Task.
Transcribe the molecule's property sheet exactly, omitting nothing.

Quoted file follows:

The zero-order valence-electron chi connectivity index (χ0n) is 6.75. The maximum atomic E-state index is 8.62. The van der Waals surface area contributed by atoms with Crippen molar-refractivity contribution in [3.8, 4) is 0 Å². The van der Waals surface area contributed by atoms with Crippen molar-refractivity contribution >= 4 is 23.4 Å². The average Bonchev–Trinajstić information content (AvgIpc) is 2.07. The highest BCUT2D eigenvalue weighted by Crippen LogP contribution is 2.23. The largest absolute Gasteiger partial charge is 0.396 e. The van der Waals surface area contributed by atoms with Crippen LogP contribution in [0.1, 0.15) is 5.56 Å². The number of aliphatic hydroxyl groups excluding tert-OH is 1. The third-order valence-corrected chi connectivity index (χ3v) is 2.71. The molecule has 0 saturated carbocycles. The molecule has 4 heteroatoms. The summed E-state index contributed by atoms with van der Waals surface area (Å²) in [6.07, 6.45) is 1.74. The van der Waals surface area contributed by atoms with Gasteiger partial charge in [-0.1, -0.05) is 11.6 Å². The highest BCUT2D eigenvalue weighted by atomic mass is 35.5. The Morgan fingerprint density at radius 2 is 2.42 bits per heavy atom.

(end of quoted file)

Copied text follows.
The zero-order valence-electron chi connectivity index (χ0n) is 6.75. The maximum atomic E-state index is 8.62. The van der Waals surface area contributed by atoms with Crippen molar-refractivity contribution in [3.8, 4) is 0 Å². The van der Waals surface area contributed by atoms with Crippen molar-refractivity contribution >= 4 is 23.4 Å². The average Bonchev–Trinajstić information content (AvgIpc) is 2.07. The highest BCUT2D eigenvalue weighted by Crippen LogP contribution is 2.23. The largest absolute Gasteiger partial charge is 0.396 e. The van der Waals surface area contributed by atoms with Crippen LogP contribution in [0.1, 0.15) is 5.56 Å². The number of aliphatic hydroxyl groups excluding tert-OH is 1. The third-order valence-corrected chi connectivity index (χ3v) is 2.71. The molecule has 0 saturated carbocycles. The molecule has 4 heteroatoms. The summed E-state index contributed by atoms with van der Waals surface area (Å²) in [6.07, 6.45) is 1.74. The van der Waals surface area contributed by atoms with Gasteiger partial charge in [-0.1, -0.05) is 11.6 Å². The highest BCUT2D eigenvalue weighted by atomic mass is 35.5. The Morgan fingerprint density at radius 2 is 2.42 bits per heavy atom.